Sonoma Water owns, operates, and maintains a 48-inch diameter steel water supply pipeline (referred to as the Russian River-Cotati Intertie) that crosses the southern and eastern aqueduct transmission lines and crosses the Russian River in Sonoma County. The pipeline is buried at a relatively shallow depth (approximately 7 feet below ground surface) across the Russian River channel and stream banks, and crosses seismically unstable terrain.
The Local Hazard Mitigation Plan (LHMP) identifies the Russian River-Cotati Intertie Intertie crossing of the Russian River as vulnerable to potential ground deformation, liquefaction, and lateral spread resulting from strong ground shaking in the soil at or below the elevation of the pipeline. The LHMP states that pipeline failure from an earthquake would isolate the Mirabel collector wells from the Russian River-Cotati Intertie Intertie Pipeline.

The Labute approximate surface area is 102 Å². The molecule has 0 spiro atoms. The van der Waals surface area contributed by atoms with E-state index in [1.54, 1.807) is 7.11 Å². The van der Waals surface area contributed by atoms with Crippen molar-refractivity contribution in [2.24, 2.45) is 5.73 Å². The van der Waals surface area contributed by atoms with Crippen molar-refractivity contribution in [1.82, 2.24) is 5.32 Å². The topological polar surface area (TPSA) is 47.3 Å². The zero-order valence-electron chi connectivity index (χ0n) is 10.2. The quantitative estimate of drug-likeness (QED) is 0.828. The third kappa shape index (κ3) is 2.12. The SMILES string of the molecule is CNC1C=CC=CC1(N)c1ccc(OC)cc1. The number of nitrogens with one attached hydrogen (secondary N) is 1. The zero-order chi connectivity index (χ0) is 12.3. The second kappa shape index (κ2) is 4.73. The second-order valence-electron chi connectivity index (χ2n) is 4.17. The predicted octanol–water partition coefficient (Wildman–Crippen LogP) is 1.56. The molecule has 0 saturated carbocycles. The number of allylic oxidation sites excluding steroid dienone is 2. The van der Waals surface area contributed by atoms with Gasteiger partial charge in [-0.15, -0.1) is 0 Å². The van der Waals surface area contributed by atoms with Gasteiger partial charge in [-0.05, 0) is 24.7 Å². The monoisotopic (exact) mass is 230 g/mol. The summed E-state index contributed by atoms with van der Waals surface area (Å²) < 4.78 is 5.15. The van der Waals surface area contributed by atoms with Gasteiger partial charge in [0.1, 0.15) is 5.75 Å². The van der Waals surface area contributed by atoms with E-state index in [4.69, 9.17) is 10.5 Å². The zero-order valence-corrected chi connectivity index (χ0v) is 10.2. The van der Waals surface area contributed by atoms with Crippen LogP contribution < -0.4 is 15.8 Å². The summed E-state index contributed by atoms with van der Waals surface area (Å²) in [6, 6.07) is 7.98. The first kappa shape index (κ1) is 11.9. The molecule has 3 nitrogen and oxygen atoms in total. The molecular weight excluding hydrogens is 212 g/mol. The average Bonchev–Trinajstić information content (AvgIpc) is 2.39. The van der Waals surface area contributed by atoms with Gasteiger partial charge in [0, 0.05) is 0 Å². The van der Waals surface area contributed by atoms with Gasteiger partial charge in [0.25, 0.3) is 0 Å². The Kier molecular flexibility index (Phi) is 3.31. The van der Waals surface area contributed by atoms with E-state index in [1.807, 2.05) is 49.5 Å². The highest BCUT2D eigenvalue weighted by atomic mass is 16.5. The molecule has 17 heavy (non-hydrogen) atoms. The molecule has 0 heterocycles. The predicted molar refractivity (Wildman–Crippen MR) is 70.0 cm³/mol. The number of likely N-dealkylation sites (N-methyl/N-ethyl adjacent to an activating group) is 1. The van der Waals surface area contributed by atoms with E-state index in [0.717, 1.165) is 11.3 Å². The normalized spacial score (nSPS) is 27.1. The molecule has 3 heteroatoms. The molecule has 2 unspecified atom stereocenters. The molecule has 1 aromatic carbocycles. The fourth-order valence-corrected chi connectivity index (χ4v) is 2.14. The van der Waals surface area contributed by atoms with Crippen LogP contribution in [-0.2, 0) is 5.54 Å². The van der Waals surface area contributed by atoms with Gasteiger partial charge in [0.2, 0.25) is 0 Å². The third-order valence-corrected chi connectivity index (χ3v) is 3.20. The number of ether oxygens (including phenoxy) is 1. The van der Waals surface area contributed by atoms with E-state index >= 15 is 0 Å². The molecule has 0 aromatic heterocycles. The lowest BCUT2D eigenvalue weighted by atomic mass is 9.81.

The proposed project is needed to address seismic concerns related to reliable delivery of water to Sonoma Water’s service area and prevent the loss of an essential water service due to a moderate or severe earthquake along the Rodger's Creek/Hayward Fault.
The Proposed Project would allow the Sonoma Water to update the existing, aging cathodic protection system. Sonoma Water’s aqueducts are currently protected by a galvanic cathodic protection system (galvanic system). The galvanic system includes buried anodes that are attached to the aqueduct. The anodes provide a material that corrodes more readily than the aqueduct, so the corrosive materials in the environment around the aqueduct degrade the anodes rather than the aqueduct. This system also includes cathodic test stations, which consist of a wire lead from the aqueduct up to a test station mounted above the ground surface that allows Sonoma Water staff to test the level of cathodic protection without excavating to the aqueduct. The anodes in the current galvanic cathodic protection system are aging and, therefore, depleted and no longer provide adequate protection against corrosion. Failing to replace the existing anodes could result in corrosion and failure of sections of the aqueducts in the future.